Tag Archives: search_engines

Any questions for John Battelle?

I will be interviewing John Battelle for PodLeaders.com on Monday.

John is author of The Searchthe book on the evolution of today’s search engines, John is one of the co-founders of Wired magazine and the founder and former Chair of Standard Media International (“The Standard”), publisher of The Industry Standard and TheStandard.com. Currently John is the founder and chairman of Federated Media Publishing.

If you have any questions you’d like me to ask him – feel free to leave them in the comments and I will put them to him.

UPDATE:
This interview has been postponed until Tuesday 28th – so you can still get your questions in if you haven’t already.

Measure Maps swallowed whole by Google!

I see Google have bought Measure Map an online web stats application. Google already have Google Analytics as a Web Stats application so they must really like Measure Map’s technology to say they have bought it from Adaptive Path (the developers) and have taken the Measure Maps team with them.

A comment on Paul Kedrosky’s site by Simon Cast sums up the probable thinking behind this deal nicely:

This acquisition fits very neatly into the strategy of Google becoming an arbiter of attention. Its forays into radio and print are simply the company expanding into other areas of consumer attention. However, Google also needs to be able to measure attention on non-google sites which is where Google Analytics (nee Urchin) and now Measure Map come in.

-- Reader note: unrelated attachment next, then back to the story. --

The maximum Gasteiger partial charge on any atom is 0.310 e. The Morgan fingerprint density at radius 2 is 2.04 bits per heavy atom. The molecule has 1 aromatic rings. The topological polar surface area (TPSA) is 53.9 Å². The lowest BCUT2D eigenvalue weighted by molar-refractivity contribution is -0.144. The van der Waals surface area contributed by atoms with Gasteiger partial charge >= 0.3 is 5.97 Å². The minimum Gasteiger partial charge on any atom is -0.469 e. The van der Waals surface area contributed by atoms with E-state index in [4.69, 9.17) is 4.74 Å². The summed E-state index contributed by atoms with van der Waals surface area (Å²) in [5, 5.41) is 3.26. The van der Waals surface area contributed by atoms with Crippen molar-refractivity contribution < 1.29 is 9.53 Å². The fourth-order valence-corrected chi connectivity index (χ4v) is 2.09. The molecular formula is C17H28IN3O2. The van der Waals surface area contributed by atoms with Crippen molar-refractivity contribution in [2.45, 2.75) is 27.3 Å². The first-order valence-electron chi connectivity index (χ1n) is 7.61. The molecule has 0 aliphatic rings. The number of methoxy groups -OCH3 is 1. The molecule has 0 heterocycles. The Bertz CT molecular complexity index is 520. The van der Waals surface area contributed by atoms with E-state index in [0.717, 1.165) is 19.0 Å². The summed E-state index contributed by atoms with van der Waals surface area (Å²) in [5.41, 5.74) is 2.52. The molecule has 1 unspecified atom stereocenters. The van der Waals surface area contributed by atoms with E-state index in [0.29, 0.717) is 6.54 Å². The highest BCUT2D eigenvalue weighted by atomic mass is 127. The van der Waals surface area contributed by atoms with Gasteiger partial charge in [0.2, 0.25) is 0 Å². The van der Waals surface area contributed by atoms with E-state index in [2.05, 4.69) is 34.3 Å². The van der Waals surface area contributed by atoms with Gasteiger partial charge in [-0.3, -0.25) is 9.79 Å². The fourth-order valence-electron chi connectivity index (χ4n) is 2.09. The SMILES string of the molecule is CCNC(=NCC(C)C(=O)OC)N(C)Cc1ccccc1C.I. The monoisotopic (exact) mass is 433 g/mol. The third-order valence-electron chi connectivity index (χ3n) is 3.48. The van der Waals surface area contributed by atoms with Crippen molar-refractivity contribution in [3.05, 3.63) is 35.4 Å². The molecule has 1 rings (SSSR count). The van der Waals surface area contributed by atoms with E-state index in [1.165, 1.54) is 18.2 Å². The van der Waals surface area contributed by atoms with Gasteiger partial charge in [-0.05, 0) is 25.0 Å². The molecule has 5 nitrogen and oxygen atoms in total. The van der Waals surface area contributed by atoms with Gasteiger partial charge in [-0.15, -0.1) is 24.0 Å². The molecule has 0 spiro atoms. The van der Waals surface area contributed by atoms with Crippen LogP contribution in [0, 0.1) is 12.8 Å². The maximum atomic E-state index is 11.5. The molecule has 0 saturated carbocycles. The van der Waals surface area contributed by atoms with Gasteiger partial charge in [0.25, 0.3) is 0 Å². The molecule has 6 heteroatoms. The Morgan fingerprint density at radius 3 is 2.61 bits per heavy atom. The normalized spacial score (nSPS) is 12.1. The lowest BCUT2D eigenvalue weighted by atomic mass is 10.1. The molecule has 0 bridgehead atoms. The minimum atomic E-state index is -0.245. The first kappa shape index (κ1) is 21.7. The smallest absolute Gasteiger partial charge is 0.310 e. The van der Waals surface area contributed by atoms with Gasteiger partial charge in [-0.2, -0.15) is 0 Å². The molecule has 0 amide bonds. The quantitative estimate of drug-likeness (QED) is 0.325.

These utilities will allow Google to gain attention information which can then be used to increase the price for advertising around certain topics and sites.

Michael Arrington has speculated that the price was in the region of $5-$10m.

Could podcasting get content through the Great Firewall of China?

I wrote a couple of pieces last week about Google’s Internet censorship in China and the debate continues this week.

The four largest American companies who are actively helping the Chinese government censor the Internet are Google, Microsoft, Yahoo, and Cisco Systems. These four companies have been invited to a U.S. congressional subcommittee hearing on February 15 on the subject of U.S. Internet firms operating procedures in China.

The ‘fab four’ failed to turn up for a hearing this Wednesday are were roundly berated by Tom Lantos, D.-Calif., one of the caucus leaders:

Companies that have blossomed in this country and make billions, a country that reveres freedom of speech, have chosen to ignore that core value in expanding their reach overseas, and to erect a ‘Great Firewall’ to suit Beijing’s purposes,” he said. “These massively successful high-tech companies, which couldn’t bring themselves to send their representatives to this meeting today, should be ashamed. With all their power and influence, wealth and high visibility, they neglected to commit to the kind of positive action that human rights activists in China take every day. They caved in to Beijing’s demands for the sake of profits, or whatever else they choose to call it.